Not All Is Gold

More decades ago than I care to remember, some movie or folklore led me to start panning for gold in the dirt road outside our home. Slushing a pan full of dirt around in a pan with water from the garden hose rather quickly revealed the road to be a mother-load of GOLD.

The bright flecks floating to the top of the dirt in the pan glistened up at me in the sunlight. Carefully, I scooped the gold off the dirt and into my jar. As my gold dried, it turned black. No longer sure about this gold, I sought out the expertise of a higher authority, my Dad. With a chuckle he told me that it wasn’t gold at all but fool’s gold, or iron pyrite. My illusion as a rich gold miner quickly evaporated. “But how do you tell the difference between fool’s gold and gold?” I remember asking in despair. My Dad responded, “They test it.”

Spring forward a few decades. A service truck comes into the shop with a transmission shifting issue. A quick check reveals several shift solenoid low voltage codes. Going through the preliminary electrical diagnostic checks fail to identify what or where the low voltage condition originates.

I clear out the codes and take the truck for a drive. Sure enough, before long the problem happens again. Clearing the codes again, I monitor the voltage to the shift solenoids. Both solenoids operate correctly – cycling on and off with the corresponding gear – at least until the air conditioning cycled. Then the voltage dropped, and the low voltage codes reset.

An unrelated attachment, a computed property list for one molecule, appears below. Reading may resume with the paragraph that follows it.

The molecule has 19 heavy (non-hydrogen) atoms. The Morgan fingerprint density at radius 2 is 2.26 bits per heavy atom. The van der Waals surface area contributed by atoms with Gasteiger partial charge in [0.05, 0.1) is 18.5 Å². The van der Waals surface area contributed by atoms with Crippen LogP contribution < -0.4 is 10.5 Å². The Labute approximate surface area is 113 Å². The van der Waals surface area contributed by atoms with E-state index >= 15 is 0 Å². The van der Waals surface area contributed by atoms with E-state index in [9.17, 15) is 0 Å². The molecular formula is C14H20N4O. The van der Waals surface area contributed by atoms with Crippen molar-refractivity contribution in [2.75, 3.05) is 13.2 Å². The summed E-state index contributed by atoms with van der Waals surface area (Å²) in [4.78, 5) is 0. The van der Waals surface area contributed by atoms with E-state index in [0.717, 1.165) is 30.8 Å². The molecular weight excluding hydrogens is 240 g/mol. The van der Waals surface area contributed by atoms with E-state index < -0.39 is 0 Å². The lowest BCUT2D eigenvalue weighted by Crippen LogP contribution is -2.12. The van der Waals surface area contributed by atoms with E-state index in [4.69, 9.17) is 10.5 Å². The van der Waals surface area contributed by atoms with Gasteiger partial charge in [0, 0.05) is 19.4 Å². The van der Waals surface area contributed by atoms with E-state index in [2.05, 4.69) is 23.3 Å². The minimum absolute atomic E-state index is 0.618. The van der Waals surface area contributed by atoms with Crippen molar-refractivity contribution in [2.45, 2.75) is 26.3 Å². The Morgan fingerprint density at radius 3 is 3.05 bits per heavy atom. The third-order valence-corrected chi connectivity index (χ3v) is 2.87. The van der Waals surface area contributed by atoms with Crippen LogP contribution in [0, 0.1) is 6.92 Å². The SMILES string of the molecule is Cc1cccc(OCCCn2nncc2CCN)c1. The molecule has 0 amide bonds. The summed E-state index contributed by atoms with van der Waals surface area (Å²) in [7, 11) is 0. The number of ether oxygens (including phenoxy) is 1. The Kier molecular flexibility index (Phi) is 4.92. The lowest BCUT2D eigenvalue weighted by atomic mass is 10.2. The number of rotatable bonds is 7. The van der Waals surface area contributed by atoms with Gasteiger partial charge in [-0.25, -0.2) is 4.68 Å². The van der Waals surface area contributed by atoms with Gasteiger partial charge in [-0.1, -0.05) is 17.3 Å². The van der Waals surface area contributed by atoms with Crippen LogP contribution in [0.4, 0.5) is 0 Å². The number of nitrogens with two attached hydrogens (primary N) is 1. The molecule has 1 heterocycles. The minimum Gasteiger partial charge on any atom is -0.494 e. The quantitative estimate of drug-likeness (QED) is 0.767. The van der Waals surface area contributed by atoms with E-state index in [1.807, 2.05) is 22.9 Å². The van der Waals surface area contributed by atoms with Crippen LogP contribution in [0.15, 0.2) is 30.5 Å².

The problem source was narrowing. Arriving back at the shop, I started looking at the wiring to the recently installed air conditioning system. Whoever installed the air conditioning system found a wire with key-on power and tapped into it to power the air conditioning compressor clutch.

While the circuit voltage provided enough power to illuminate a test-light, it was not enough to power the transmission shift solenoids and the compressor clutch. Finding a hot wire under the dash can be fool’s gold; it looks good but it’s really just creating a new problem.

Gone are the days when the technician could just tap into a hot wire to power radios and other add-on accessories. The voltages present in many circuits are less than battery voltage and power sensitive electrical components. Splicing into circuits can cause any number of other problems that can lead to failures of costly components or assemblies.

Now more than ever before, technicians must consult wiring and circuit information before using a circuit to power other equipment. Manufactures generally provide additional fused ports to accommodate electrical accessories.  So the takeaway is this: Power in a wire can be fool’s power. Make sure it’s the right power intended to be used for accessories.

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About the Author

Jake Schell

Jake Schell is an editorial consultant with Mitchell 1. Previously, he served as Product Manager for the Commercial Vehicle Group from 2002 to 2023. Prior to joining Mitchell 1, Jake spent 20 years as a technician. He holds a Chevrolet Master certification in the transmission category as well as ASE certifications in both cars and trucks.